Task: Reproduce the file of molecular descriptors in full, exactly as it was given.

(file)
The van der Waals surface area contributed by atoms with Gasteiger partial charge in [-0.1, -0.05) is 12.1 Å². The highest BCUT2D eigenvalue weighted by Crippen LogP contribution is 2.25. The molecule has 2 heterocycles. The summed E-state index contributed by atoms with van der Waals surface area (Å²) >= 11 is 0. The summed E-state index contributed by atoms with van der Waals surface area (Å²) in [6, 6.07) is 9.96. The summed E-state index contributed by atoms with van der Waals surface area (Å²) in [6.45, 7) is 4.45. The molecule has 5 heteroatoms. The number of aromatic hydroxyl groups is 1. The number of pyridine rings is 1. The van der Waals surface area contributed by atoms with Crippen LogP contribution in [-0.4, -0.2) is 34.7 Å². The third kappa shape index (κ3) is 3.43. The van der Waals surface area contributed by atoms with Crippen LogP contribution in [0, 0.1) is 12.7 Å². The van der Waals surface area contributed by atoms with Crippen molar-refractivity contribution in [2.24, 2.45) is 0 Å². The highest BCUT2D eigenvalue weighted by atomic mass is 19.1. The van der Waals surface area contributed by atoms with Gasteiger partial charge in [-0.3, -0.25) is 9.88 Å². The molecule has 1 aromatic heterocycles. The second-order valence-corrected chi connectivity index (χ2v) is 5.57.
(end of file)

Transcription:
The van der Waals surface area contributed by atoms with Gasteiger partial charge in [-0.1, -0.05) is 12.1 Å². The highest BCUT2D eigenvalue weighted by Crippen LogP contribution is 2.25. The molecule has 2 heterocycles. The summed E-state index contributed by atoms with van der Waals surface area (Å²) >= 11 is 0. The summed E-state index contributed by atoms with van der Waals surface area (Å²) in [6, 6.07) is 9.96. The summed E-state index contributed by atoms with van der Waals surface area (Å²) in [6.45, 7) is 4.45. The molecule has 5 heteroatoms. The number of aromatic hydroxyl groups is 1. The number of pyridine rings is 1. The van der Waals surface area contributed by atoms with Crippen LogP contribution in [-0.4, -0.2) is 34.7 Å². The third kappa shape index (κ3) is 3.43. The van der Waals surface area contributed by atoms with Crippen LogP contribution in [0, 0.1) is 12.7 Å². The van der Waals surface area contributed by atoms with Crippen molar-refractivity contribution in [2.24, 2.45) is 0 Å². The highest BCUT2D eigenvalue weighted by atomic mass is 19.1. The van der Waals surface area contributed by atoms with Gasteiger partial charge in [-0.3, -0.25) is 9.88 Å². The molecule has 1 aromatic heterocycles. The second-order valence-corrected chi connectivity index (χ2v) is 5.57.